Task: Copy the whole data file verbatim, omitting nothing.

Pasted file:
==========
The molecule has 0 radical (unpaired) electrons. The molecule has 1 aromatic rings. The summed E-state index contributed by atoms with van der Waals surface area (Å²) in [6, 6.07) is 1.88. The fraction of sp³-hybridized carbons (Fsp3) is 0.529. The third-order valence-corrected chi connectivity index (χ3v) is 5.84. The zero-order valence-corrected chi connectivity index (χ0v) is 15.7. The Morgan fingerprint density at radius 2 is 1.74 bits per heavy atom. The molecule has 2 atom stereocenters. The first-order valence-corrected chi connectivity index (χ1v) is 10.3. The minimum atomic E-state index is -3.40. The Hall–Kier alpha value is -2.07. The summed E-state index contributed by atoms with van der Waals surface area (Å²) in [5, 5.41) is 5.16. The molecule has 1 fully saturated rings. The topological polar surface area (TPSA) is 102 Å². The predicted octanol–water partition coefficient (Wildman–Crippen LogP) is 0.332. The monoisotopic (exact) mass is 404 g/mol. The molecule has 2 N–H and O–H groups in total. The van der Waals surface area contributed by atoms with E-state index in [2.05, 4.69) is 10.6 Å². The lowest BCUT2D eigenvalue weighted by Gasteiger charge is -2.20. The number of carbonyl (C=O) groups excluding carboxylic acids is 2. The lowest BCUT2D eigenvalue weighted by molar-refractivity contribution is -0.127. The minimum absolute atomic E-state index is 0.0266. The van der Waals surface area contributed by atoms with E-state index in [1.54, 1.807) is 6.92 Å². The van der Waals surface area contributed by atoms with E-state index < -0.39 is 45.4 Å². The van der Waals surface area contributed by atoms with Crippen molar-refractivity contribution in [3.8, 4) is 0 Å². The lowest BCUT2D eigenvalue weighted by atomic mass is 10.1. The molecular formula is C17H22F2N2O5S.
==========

The molecule has 0 radical (unpaired) electrons. The molecule has 1 aromatic rings. The summed E-state index contributed by atoms with van der Waals surface area (Å²) in [6, 6.07) is 1.88. The fraction of sp³-hybridized carbons (Fsp3) is 0.529. The third-order valence-corrected chi connectivity index (χ3v) is 5.84. The zero-order valence-corrected chi connectivity index (χ0v) is 15.7. The Morgan fingerprint density at radius 2 is 1.74 bits per heavy atom. The molecule has 2 atom stereocenters. The first-order valence-corrected chi connectivity index (χ1v) is 10.3. The minimum atomic E-state index is -3.40. The Hall–Kier alpha value is -2.07. The summed E-state index contributed by atoms with van der Waals surface area (Å²) in [5, 5.41) is 5.16. The molecule has 1 fully saturated rings. The topological polar surface area (TPSA) is 102 Å². The predicted octanol–water partition coefficient (Wildman–Crippen LogP) is 0.332. The monoisotopic (exact) mass is 404 g/mol. The molecule has 2 N–H and O–H groups in total. The van der Waals surface area contributed by atoms with E-state index in [2.05, 4.69) is 10.6 Å². The lowest BCUT2D eigenvalue weighted by Gasteiger charge is -2.20. The number of carbonyl (C=O) groups excluding carboxylic acids is 2. The lowest BCUT2D eigenvalue weighted by molar-refractivity contribution is -0.127. The minimum absolute atomic E-state index is 0.0266. The van der Waals surface area contributed by atoms with E-state index in [1.54, 1.807) is 6.92 Å². The van der Waals surface area contributed by atoms with E-state index < -0.39 is 45.4 Å². The van der Waals surface area contributed by atoms with Crippen molar-refractivity contribution in [3.8, 4) is 0 Å². The lowest BCUT2D eigenvalue weighted by atomic mass is 10.1. The molecular formula is C17H22F2N2O5S.